catallaxy files

catallaxy in technical exile

Death watch

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How do you think you will die? As the grimly fascinating Australian Institute of Health and Welfare publication Mortality Over the Twentieth Century in Australia documents, the range of most likely possibilities has changed significantly over time.

In 1907, TB and the runs were the second and third most likely causes of death, now almost gone in one case and usually a nuisance only in the other. Indeed, of the respective top 10 causes in 1907 and 2000 only two are on both lists, both to do with the heart. Cancers make up three of the top ten now, but none back in 1907. And of course changes in when death strikes have been hugely important – now it is mostly the elderly, not the young or middle-aged. When researching family history for the 100th anniversary of my grandfather’s birth a few years back, my mother found a family grave in the Melbourne General Cemetery. Most of the people buried there didn’t live long enough to go to school, a fate waiting for a quarter of kids born in the late 19th century. Luckily (and obviously) my grandfather did live, but his father died when he was still very young. Then as now there were a lot of single parents, but for very different reasons.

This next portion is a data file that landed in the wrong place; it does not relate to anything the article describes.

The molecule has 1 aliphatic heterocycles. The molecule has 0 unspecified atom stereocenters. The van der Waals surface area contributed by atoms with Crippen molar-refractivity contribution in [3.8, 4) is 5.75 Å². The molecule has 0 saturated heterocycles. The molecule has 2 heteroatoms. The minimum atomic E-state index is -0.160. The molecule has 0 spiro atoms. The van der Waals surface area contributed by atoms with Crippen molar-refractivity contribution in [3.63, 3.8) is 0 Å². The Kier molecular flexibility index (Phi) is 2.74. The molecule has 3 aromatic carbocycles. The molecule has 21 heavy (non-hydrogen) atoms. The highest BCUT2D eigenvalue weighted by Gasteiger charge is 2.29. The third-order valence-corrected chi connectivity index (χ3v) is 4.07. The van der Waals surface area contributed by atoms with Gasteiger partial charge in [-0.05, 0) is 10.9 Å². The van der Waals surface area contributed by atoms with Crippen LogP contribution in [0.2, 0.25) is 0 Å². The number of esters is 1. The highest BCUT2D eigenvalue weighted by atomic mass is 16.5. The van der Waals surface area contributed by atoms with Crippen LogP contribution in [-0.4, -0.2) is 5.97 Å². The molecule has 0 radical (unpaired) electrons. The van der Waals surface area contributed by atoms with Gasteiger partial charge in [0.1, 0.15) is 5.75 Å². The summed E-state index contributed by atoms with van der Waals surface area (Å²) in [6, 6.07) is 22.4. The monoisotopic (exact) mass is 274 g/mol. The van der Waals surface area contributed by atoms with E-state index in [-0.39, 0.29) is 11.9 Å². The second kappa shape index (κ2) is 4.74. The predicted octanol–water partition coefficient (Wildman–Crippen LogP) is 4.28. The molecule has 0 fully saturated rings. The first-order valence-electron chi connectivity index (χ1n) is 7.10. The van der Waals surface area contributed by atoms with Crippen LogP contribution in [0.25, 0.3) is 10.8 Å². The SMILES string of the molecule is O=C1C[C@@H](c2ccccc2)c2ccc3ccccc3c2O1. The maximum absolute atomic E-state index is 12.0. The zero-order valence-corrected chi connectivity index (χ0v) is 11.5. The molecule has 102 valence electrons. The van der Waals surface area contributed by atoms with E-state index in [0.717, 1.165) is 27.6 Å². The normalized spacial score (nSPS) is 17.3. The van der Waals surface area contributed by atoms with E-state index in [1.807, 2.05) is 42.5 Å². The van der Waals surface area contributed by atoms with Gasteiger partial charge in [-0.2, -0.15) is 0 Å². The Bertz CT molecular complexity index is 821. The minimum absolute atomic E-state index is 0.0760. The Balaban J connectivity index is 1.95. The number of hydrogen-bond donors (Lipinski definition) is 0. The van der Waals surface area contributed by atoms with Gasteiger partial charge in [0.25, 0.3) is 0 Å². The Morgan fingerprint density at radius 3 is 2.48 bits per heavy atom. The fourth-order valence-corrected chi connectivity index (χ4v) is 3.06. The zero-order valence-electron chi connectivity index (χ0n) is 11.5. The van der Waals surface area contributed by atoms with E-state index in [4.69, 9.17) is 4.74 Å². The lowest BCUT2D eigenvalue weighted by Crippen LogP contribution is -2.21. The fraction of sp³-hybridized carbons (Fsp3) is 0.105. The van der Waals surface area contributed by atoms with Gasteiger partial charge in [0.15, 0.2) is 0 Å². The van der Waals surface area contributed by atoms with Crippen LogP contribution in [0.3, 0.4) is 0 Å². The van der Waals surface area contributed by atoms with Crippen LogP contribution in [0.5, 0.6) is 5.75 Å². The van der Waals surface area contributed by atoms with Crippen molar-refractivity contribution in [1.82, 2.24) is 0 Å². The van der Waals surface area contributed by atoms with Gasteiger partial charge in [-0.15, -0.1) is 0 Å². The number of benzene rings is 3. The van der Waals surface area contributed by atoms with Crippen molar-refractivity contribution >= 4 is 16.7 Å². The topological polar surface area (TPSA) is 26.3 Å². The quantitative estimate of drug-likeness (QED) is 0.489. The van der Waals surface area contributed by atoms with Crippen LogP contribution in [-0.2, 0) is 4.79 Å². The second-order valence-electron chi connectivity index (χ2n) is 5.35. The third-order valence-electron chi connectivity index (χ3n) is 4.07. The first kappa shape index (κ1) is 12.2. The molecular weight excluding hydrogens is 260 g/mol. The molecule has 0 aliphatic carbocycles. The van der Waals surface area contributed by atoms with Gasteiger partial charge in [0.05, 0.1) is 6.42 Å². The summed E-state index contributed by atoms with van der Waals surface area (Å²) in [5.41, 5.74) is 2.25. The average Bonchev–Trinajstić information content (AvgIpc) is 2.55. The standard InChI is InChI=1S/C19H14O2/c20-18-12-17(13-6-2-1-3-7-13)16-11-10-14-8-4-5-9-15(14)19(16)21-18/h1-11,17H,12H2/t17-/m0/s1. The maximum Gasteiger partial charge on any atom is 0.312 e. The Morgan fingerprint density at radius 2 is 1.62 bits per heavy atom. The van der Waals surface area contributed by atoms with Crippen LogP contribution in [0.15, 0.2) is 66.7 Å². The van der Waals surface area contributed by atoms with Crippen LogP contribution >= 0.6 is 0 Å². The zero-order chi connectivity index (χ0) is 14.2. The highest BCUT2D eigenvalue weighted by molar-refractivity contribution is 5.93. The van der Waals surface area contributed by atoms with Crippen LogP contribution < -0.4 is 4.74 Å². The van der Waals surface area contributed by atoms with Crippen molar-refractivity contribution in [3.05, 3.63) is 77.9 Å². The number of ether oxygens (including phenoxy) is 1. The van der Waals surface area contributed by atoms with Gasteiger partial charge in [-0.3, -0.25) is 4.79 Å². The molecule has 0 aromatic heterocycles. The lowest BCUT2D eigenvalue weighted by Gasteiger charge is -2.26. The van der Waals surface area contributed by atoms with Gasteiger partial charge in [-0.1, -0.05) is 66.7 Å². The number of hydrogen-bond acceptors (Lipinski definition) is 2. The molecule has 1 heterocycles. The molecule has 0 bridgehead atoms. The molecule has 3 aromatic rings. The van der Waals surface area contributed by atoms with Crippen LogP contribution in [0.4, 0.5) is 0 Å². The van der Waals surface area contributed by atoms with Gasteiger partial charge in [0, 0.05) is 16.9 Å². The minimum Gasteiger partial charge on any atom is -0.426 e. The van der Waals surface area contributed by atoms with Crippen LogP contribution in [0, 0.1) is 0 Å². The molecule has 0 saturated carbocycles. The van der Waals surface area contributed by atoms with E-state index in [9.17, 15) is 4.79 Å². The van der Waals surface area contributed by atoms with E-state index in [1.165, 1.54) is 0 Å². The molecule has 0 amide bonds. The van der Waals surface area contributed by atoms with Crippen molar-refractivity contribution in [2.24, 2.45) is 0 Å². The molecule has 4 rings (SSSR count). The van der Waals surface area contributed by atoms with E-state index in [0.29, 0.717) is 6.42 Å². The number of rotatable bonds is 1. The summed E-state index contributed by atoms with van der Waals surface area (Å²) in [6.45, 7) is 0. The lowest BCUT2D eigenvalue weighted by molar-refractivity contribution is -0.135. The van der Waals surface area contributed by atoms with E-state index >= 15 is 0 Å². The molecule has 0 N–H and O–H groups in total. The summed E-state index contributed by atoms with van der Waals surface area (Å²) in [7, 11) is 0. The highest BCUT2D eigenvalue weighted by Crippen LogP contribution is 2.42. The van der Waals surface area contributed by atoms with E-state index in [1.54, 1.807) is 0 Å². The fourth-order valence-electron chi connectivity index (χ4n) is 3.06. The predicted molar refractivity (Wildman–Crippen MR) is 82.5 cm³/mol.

Reducing accidental death has been a big cause of declining death rates. If you were a 15-24 year old male in the early to mid-1970s the road was a dangerous place to be – nearly four times as dangerous as it is today. But the worst drivers have generally been very old men, and the best women aged 25-44 – probably not coincidentally, the main childrearing years.

Suicide is always particularly interesting, because it seems to go in and out of fashion. For young men (15-24) it rose in the first quarter of the century, declined again for the next quarter century (with a few minor ups and downs), and then started a long rise from 1965 to 1990, before heading back down again – we are back to about where we were in 1980. For middle-aged men, the trends are less smooth, but there is the reverse overall pattern to young men of the early and late twentieth centuries. The young were roughly twice as likely to commit suicide at the end of the twentieth century than they had been at the start, while the middle-aged were roughly half as likely. Is it harder being young and easier being middle-aged than in the past? Of course suicide even at its peaks is a rare event, but it is tempting to see it (as many have) as the extreme manifestation of what many people must be feeling.

For someone like me interested in well-being research, these figures create new puzzles about the long-term data. It’s difficult to think of anything more likely to cause unhappiness than the premature death of a friend or family member. The huge reduction in early mortality must have avoided a lot of misery. Yet it’s not showing in the statistics, not even in the people classifying themselves in the least happy category. It bolsters my view that there must be signficant changes in well-being that simply aren’t being captured by questions about happiness and life satisfaction.

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Written by Admin

April 5, 2006 at 9:12 pm

Posted in Uncategorized

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